Essential ADO.NET: XML and Data Access Integration
The DataSet class interoperates with XML schema and data. The XmlDataDocument combines XmlDocument and DataSet functionality.
7.1 XML and Traditional Data Access
The preceding chapters have talked about the data access stack mostly as it relates to traditional data access and relational data. Each time, I've mentioned nonrelational data (homogeneous and heterogeneous hierarchies and semistructured data) almost as an afterthought, or to illustrate that it would be a stretch to support it by using the classes in System.Data. But a wide variety of data can be represented in a nonrelational way. Here are a few examples.
LDAP readable directories, such as Active Directory, contain multivalued attributes. This violates relational theory's first normal form.
Each item in the NT file system is either a directory or a file. This is an example of a heterogeneous hierarchy. A related case is the reading of data from an Exchange store. Not only are contacts in the Contacts folder structured differently from mail messages in the Inbox, but also each mail message can contain 0N attachments. The attachments can also vary in data format. Exchangeor other IMAP (Internet Mail Access Protocol) mail systemscan also expose hierarchical folders. All these data structures are analogous to the multiset in IDMS.
Screen scraping from HTML or XML pages consists of reading through a combination of text and tags and extracting only the data you needfor example, the number in the third column of the fourth row of an HTML table and the contents of the third <h3> tag. This is an example of semistructured data.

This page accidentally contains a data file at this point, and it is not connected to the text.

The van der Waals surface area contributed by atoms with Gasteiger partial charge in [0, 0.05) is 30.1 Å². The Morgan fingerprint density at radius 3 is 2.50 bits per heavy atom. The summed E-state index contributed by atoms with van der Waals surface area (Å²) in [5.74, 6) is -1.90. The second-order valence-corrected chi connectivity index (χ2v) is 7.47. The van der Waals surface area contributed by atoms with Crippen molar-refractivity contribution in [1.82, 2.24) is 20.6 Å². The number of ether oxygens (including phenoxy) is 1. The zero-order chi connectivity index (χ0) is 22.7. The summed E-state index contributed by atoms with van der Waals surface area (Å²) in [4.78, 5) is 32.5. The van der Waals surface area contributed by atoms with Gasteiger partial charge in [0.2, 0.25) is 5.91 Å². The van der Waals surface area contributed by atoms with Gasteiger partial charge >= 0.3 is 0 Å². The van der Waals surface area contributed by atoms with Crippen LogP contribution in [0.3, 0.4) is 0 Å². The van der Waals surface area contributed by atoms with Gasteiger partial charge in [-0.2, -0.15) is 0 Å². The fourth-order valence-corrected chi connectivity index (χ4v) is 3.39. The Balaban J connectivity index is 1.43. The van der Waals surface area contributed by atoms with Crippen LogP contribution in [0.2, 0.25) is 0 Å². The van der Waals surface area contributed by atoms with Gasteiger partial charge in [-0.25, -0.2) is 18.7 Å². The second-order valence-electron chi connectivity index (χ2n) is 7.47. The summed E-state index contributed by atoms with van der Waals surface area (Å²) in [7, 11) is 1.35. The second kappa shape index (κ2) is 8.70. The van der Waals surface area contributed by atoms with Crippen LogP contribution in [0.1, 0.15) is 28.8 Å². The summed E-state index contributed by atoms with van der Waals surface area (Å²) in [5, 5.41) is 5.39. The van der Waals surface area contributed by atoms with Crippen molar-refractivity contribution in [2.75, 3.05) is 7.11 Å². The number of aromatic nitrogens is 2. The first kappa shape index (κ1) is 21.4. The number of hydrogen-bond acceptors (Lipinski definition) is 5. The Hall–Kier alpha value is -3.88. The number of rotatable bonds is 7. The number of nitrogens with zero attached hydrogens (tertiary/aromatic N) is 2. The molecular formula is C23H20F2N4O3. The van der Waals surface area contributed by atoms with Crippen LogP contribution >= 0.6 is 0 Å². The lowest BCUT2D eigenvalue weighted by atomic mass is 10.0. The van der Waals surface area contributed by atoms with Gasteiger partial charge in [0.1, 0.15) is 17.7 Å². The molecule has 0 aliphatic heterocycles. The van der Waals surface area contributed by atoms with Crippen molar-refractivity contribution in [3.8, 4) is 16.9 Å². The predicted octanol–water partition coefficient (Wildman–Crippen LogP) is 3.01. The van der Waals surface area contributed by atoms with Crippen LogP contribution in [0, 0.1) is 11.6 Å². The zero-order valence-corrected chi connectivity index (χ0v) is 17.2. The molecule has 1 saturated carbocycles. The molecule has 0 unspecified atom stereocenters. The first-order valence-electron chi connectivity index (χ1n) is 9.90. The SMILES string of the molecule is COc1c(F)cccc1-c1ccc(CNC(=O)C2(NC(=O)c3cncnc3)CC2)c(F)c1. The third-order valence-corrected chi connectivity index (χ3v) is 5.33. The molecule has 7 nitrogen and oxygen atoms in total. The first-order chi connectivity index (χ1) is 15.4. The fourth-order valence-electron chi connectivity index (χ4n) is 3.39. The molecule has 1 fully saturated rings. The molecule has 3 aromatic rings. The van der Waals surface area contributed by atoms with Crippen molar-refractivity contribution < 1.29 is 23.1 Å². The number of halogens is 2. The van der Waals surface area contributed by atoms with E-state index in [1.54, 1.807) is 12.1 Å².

There are ways to approximate each different data typewith the possible exception of semistructured databy using a variation of a relational concept. Sometimes, however, you need to present the data in an alternative, nonrelational format. For example, suppose you're managing an electronic student registration form that contains data that affects the value of 15 different normalized relational tables. In addition, the form may contain information, such as a request for low-fat, vegetarian meals, that has no correlation in the relational schema. You may want to store the information in the request into multiple tables and reproduce the original request on demand. This might require that you retain additional information or even the entire request in its original form. It might also be nice if the information could be transmitted in a platform-independent, universally recognized format. Enter XML.